Yoga teaches to adjust your practice to the point of no pain, to accept the slowness of your progress with a humble spirit,not to break yourself to succeed, you are but human. I shudder of the practice that mortifies your flesh for some idealized purpose.
To be asked how to heal pain I would answer with love, not with more pain. The part of us we might call the soul is like a newborn, requiring care and gentleness. You would not cause a newborn pain, and you would justly call anybody a madman who thought that causing a child pain could be justified by any benefit.
True, pain is an unavoidable part of human existence. The Buddha teaches to answer it with compassion. Christ asks to love yourself as you would others. Allah is fond of mildness and does not give to the harsh. Would you cause your own children pain to better them? Would you feel justify hurting someone else for their own
longterm benefit? I know you would not. Could you possibly embrace the idea of treating yourself with the same gentleness?
Will you accept yourself as you are? Will you allow compassion with yourself, forgiveness with your own weakness, smiles for your own pathetic inadequacy?
Put down that cup of poison and drink from the clear water of life untainted by interpretation.Trust your senses. The hands of your children or your friend, the beauty of being warm or cold, of being alive still to sight and sound. Life is a celebration. Celebrate.
And when you get upset with me for writing like as if I knew how to accomplish such a complex thing as healing (which I readily admit not to know)I just ask you to believe me that I am not writing it from a privileged, theoretical point of view, that I have known pain as much as you might have, that I know the terror of waking at three twenty-one at night – and yet I ask you to open your eyes to see that life is beautiful despite its apparent shortcomings and that you are good as you are.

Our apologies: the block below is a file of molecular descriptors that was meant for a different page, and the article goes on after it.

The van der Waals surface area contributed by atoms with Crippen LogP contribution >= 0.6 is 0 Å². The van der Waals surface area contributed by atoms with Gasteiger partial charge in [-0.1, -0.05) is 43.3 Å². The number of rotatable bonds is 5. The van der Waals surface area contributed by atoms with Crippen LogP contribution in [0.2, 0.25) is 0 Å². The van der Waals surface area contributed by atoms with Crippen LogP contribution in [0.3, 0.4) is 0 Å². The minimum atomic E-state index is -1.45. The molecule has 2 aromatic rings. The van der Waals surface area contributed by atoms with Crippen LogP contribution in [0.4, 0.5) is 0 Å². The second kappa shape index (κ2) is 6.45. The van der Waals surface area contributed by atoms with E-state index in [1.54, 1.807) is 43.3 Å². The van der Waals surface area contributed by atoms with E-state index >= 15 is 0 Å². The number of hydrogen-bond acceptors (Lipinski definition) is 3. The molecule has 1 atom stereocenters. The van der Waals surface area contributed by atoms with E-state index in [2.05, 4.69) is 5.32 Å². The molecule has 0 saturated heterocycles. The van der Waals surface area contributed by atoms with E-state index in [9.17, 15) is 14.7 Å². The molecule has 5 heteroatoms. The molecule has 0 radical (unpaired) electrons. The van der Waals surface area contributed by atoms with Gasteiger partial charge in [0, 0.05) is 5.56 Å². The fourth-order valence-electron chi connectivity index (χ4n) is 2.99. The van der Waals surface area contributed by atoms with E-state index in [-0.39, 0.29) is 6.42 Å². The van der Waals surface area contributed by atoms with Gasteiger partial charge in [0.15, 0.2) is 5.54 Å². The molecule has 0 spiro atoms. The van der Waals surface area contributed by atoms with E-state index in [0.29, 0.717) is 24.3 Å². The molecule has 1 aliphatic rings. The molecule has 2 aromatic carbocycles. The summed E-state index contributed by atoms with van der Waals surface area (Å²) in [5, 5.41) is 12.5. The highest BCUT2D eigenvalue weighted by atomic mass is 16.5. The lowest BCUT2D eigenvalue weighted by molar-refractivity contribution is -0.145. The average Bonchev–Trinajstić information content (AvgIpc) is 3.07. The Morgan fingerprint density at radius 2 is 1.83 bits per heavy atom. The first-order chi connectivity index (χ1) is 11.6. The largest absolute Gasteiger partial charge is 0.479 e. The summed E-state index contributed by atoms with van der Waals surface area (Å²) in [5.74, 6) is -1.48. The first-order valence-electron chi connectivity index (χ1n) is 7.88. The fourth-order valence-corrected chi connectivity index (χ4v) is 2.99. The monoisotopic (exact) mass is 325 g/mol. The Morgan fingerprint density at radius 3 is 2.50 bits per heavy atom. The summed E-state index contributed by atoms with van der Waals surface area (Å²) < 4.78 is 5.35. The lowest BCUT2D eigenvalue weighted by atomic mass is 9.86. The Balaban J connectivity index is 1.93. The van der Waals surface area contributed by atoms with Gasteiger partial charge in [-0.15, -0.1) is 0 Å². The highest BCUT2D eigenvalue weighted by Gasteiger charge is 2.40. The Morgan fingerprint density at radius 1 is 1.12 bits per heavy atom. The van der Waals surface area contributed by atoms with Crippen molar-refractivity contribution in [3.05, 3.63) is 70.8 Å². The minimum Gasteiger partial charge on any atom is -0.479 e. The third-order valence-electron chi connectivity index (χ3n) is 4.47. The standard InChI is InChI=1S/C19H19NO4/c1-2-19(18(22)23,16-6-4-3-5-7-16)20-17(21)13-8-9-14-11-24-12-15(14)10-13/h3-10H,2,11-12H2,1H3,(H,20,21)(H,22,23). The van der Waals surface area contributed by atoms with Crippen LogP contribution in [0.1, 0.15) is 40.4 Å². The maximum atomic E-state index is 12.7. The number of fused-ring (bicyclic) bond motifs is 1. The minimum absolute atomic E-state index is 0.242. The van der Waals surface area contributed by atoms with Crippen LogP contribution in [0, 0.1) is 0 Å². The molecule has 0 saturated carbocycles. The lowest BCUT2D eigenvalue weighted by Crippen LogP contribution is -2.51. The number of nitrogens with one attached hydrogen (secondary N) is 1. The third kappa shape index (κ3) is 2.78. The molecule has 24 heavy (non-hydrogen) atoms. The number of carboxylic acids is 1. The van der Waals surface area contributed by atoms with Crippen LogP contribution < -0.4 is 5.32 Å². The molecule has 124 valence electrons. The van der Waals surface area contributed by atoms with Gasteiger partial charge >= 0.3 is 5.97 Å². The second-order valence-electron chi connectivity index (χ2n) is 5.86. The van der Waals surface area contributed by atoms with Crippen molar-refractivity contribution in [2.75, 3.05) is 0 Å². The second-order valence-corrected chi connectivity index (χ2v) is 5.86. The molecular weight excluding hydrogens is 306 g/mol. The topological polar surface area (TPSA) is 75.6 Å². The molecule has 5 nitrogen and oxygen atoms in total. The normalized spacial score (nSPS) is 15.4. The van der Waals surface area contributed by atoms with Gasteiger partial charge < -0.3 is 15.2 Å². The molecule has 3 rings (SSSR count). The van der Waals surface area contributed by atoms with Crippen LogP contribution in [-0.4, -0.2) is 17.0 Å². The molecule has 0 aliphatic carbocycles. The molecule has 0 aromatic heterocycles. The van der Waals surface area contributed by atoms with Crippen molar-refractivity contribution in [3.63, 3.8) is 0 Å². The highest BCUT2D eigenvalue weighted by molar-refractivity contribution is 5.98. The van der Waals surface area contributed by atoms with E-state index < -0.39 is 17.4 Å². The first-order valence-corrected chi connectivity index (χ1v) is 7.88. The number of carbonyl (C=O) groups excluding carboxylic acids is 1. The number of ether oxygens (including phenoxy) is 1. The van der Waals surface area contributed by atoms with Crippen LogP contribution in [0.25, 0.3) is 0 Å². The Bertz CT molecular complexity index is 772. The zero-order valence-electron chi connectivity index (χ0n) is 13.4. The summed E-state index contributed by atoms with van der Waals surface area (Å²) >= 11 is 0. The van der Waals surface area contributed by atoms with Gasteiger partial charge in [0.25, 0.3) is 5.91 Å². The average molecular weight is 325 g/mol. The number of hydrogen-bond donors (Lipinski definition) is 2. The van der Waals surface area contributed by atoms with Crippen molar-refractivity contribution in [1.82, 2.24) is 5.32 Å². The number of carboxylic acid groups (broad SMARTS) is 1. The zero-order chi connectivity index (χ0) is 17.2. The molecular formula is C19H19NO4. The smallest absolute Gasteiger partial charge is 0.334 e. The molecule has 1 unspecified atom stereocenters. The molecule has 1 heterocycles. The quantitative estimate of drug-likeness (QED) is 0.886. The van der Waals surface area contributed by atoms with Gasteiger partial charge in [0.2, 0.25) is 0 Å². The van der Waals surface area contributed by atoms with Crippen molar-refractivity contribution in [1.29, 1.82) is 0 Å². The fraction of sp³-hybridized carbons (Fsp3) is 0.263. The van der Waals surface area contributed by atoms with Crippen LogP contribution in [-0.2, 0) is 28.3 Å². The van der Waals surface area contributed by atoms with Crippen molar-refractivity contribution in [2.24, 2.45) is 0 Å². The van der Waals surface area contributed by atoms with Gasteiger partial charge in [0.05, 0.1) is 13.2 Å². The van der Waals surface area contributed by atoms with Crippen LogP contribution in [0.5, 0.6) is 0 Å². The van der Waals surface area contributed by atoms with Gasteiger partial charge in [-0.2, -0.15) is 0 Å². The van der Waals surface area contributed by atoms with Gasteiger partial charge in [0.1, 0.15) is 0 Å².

See the people on the left, right out of “Waiting for Godot”,real and possibly identifiable by their puzzled expressions and shabby clothing, confronted with the ideas and forces of the Mahabaratha, the great wagon of creation, that rule their existence whether they are aware of them or not, whether they approve of these ideas or reject them or are capable to form an opinion on the ethic implications of them in the first place.
The Mahabaratha, one of two major Sanscrit epics, is one of the first known written attempts to address the question of whether there can be a just war. On the wagon you will be able to identify the military commander as well as the celestial (winged) beings who discuss the fate of humans calmly and without apparent distress or compassion. Stylistic resemblances to Guernica through the more compassionate woeful expression of the face to the left of the commander, moving towards the human sphere as if in a warning but alas without reaching them or even being conceived as possible, points towards the reality of human existence: even though war has but destructive consequences it is an ever reoccurring reality throughout history, sweeping away everything in its path.
Do you feel that what you see in official exhibitions and what you conceive as important contributions to art through your own experience as an artist are related? Or do you feel that there is a disconnect between the relevance of “official” art and the art that is relevant in your own political and cultural environment?